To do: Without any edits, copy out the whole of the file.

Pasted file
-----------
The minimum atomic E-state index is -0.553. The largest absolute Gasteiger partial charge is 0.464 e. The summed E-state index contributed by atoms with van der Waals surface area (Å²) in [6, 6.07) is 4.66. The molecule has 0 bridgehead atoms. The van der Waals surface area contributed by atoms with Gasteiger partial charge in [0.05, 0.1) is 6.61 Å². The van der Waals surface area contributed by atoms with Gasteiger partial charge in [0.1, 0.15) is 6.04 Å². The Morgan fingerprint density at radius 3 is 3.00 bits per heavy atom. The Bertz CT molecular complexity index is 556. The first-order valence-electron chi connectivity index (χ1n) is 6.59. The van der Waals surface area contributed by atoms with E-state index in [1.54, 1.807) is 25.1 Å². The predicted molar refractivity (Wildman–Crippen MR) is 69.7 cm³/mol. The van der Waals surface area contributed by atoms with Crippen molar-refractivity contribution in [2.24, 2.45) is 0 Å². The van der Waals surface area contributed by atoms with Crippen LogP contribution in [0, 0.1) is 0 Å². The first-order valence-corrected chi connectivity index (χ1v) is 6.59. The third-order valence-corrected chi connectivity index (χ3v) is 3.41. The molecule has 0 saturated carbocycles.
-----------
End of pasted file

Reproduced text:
The minimum atomic E-state index is -0.553. The largest absolute Gasteiger partial charge is 0.464 e. The summed E-state index contributed by atoms with van der Waals surface area (Å²) in [6, 6.07) is 4.66. The molecule has 0 bridgehead atoms. The van der Waals surface area contributed by atoms with Gasteiger partial charge in [0.05, 0.1) is 6.61 Å². The van der Waals surface area contributed by atoms with Gasteiger partial charge in [0.1, 0.15) is 6.04 Å². The Morgan fingerprint density at radius 3 is 3.00 bits per heavy atom. The Bertz CT molecular complexity index is 556. The first-order valence-electron chi connectivity index (χ1n) is 6.59. The van der Waals surface area contributed by atoms with E-state index in [1.54, 1.807) is 25.1 Å². The predicted molar refractivity (Wildman–Crippen MR) is 69.7 cm³/mol. The van der Waals surface area contributed by atoms with Crippen molar-refractivity contribution in [2.24, 2.45) is 0 Å². The van der Waals surface area contributed by atoms with Crippen LogP contribution in [0, 0.1) is 0 Å². The first-order valence-corrected chi connectivity index (χ1v) is 6.59. The third-order valence-corrected chi connectivity index (χ3v) is 3.41. The molecule has 0 saturated carbocycles.